Developing sustainable fabrics, boosting fabric recycling and bringing manufacturing jobs back to the UK are some of the key recommendations put forward to the Government today in a new report from the All-Party Parliamentary Group for Ethics and Sustainability in Fashion, supported by environmental charity Hubbub. The report sets out how the sector could follow a more sustainable route and the role that government and consumers might play.
Covid-19 has significantly hit the fashion industry. Supply chains have broken, sales have dropped, unsold stock has built, retail outlets have closed and companies have gone out of business. Consumer habits have shifted and so have attitudes – the public wants to see change.
Before the virus struck, the environmental and social impact of the industry was increasingly under public scrutiny. Fast fashion resulted in £140 million worth of clothing being sent to landfill every year in the UK. Whilst charity shop donation rates are high, 300,000 tonnes of clothing still ends up in household bins every year with around 20% of this going to landfill and 80% incinerated (EAC, ‘Fixing Fashion’). The industry’s carbon dioxide emissions were expected to rise to nearly 2.8 billion tonnes by 2030.
The 2019 House of Commons Environment Audit Select Committee report ‘Fixing Fashion: clothing consumption and sustainability’, found that textile production accounted for 20-35% of microplastics in the oceans as well as toxicity in the land and particles in the air. The government rejected certain recommendations and felt that the rest were covered, to some degree, in the 2018 Resource and Waste Strategy published 2 months prior to the Fixing Fashion report.
New research released today by Hubbub shows 65% of UK residents agree that the Government should urgently do more to reduce the impact of the fashion industry on the environment.
The APPG report calls for the following actions by Government:
· Investing in research and development to create more sustainable fabrics that have a lower environmental and social impact – backed by 66% of the public.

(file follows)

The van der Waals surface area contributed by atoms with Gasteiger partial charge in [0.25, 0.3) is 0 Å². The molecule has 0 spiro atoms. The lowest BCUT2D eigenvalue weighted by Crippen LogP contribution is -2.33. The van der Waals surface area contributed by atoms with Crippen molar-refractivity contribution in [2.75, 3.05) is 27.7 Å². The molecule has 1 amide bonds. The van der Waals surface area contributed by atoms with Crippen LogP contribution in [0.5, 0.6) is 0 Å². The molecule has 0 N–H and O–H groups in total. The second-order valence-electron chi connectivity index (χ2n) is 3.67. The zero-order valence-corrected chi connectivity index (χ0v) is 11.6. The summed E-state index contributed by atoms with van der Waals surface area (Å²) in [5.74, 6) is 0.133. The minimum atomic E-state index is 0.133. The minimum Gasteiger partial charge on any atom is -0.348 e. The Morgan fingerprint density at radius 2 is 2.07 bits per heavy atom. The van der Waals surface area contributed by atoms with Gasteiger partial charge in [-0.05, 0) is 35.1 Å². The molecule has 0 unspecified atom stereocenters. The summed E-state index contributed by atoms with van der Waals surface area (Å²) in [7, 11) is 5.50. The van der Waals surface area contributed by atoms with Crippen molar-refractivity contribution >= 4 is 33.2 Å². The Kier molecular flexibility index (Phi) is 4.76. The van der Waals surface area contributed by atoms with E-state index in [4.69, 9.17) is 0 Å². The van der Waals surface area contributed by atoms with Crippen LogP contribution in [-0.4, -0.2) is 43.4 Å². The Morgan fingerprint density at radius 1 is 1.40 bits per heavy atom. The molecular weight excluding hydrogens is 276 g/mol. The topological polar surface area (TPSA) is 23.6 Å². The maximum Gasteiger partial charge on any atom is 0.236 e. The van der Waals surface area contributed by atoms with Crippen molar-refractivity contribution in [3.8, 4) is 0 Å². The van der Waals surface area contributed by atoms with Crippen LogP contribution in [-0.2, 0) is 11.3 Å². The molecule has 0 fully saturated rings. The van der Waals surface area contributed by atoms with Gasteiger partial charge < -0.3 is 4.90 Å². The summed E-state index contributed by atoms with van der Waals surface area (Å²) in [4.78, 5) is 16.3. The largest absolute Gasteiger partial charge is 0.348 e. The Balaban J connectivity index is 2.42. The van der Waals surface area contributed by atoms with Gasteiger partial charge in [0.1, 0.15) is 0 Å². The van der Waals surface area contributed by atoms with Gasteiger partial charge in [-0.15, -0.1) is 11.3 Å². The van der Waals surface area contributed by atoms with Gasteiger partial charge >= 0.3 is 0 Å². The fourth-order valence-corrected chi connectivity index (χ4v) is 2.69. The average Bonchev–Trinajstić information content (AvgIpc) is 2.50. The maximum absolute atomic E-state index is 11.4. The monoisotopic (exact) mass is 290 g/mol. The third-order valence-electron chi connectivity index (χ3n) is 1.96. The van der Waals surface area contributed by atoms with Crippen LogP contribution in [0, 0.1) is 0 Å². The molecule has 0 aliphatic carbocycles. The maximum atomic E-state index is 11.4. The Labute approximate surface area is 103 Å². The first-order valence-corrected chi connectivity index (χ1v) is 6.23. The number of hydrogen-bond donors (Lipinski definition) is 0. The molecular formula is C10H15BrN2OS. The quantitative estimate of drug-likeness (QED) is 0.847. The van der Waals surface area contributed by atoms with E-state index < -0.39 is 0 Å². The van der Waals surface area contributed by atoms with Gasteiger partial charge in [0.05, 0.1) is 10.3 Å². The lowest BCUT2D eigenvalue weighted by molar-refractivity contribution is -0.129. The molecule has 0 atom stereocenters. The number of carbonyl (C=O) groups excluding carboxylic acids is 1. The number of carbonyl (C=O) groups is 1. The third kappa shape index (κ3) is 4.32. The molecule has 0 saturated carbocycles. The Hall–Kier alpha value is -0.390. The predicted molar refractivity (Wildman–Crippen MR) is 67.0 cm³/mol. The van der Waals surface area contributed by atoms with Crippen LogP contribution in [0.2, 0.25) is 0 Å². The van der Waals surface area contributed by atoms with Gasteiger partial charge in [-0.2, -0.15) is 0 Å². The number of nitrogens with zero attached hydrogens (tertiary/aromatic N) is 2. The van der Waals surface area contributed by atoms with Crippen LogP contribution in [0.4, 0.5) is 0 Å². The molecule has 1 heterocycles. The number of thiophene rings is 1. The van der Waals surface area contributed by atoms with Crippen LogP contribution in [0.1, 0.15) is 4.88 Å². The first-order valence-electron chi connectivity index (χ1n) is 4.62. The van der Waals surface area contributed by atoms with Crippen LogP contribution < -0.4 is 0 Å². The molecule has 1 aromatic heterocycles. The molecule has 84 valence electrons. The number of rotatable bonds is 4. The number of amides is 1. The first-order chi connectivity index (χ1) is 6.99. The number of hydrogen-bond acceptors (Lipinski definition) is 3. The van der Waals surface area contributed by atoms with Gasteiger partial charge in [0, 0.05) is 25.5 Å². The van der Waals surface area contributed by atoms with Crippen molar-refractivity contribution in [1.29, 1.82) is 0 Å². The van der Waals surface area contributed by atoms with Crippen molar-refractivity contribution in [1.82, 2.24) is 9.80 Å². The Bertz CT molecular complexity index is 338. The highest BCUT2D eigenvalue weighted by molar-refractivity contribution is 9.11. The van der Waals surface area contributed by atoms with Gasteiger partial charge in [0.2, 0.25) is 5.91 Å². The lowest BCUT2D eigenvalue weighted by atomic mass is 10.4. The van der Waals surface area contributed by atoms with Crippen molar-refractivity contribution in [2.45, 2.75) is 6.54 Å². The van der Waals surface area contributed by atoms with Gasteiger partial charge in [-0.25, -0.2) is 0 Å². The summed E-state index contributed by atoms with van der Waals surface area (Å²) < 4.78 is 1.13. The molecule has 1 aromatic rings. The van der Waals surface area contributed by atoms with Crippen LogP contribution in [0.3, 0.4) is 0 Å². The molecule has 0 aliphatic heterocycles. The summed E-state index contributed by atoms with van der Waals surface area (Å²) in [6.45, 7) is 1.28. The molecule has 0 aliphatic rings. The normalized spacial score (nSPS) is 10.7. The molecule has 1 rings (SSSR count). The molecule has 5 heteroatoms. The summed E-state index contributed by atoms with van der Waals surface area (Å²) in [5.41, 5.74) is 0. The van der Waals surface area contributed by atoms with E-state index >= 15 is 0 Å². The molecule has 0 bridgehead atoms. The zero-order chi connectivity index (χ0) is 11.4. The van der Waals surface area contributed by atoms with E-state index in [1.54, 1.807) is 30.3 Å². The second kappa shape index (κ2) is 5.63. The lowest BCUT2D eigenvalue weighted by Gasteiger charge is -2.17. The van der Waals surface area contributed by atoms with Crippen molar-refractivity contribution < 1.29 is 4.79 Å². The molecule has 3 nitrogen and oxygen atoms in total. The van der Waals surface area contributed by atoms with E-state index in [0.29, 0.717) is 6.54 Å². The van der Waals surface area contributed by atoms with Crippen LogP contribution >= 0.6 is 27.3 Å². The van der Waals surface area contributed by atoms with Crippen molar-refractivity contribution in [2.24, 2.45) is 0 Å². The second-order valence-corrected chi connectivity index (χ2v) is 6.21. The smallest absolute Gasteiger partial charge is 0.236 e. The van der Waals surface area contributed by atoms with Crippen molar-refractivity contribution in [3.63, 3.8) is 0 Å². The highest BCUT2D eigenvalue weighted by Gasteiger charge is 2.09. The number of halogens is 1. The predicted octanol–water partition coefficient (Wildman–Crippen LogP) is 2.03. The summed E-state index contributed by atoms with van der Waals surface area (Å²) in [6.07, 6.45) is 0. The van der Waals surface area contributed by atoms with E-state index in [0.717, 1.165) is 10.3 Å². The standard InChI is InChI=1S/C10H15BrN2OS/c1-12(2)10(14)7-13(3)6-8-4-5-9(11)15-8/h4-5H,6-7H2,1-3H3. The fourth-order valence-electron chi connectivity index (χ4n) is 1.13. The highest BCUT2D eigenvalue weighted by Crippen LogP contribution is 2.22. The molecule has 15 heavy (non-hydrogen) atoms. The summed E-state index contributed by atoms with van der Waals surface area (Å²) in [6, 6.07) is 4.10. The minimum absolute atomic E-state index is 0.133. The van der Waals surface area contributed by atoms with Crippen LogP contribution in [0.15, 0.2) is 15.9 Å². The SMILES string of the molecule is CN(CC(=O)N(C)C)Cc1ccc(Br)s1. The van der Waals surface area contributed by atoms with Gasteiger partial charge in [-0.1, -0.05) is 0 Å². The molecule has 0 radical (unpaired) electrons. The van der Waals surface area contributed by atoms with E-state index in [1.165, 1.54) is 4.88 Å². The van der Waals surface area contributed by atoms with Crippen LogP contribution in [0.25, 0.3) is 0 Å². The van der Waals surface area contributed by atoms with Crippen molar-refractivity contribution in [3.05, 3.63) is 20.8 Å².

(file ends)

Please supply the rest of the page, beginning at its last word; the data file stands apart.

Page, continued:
· Boosting investment in UK fabric recycling facilities to create a more circular economy – backed by 73% of the public.
· Supporting new start-up businesses operating more green business models – backed by 74% of the public.
· Investing in skills to bring more clothes manufacturing jobs back to the UK – backed by 72% of the public
· Supporting industry to create clearer information and labelling about the sustainability of clothes helping to educate consumers about their everyday choices and force companies to change their approach – backed by 64% of the public.
Catherine West MP, chair of the APPG, said:
“Coronavirus has exposed deep inequalities and unsustainability in the garment industry. Creating a sustainable and ethical future for the fashion industry is an important but complex challenge for government, industry and the public and what is clear is that there is an appetite for this on all sides. We must seize this moment and put these recommendations into action by pushing the government to be a global leader, helping to build a more sustainable and ethical fashion industry, both within the UK and globally”.
The APPG report includes further recommendations for actions by the fashion industry and the survey found that consumers want to see change from industry. 65% agreed they’d be happy for fashion to ‘slow down”, ie less production of mass-produced cheap clothing in favour of good quality clothing that will last, and a third (33%) of 16-24 year olds feel constant pressure to buy new clothes. Three quarters (75%) of respondents agree that clothing companies have a responsibility to look after the people who make their products.
The report also highlights that citizens have a crucial role in holding government and businesses to account in the post COVID-19 rebuild. 52% of those polled said they would be willing to spend a little more on clothes if they were guaranteed to be made ethically in the UK supporting British workers and 49% would be willing to spend a little more on clothes if they were guaranteed to be less impactful on the environment.
Trewin Restorick, Founder and CEO of Hubbub, said:
“Now is the time for government intervention to fix fast fashion and force companies to change their approach. We hope both the Government and the fashion industry will act with urgency on the recommendations of the APPG, which are backed by the UK public. As we’ve set out in our Greenprint, a more just and sustainable approach to how we dress, live, eat and travel is needed as we ‘build back better’, which builds greater long-term resilience. It’s important for all of us to play our part by making individual small changes and choosing where we spend our money.”
Hubbub’s tips for individuals to slow their fashion consumption can be found at www.hubbub.org.uk/sustainable-fashion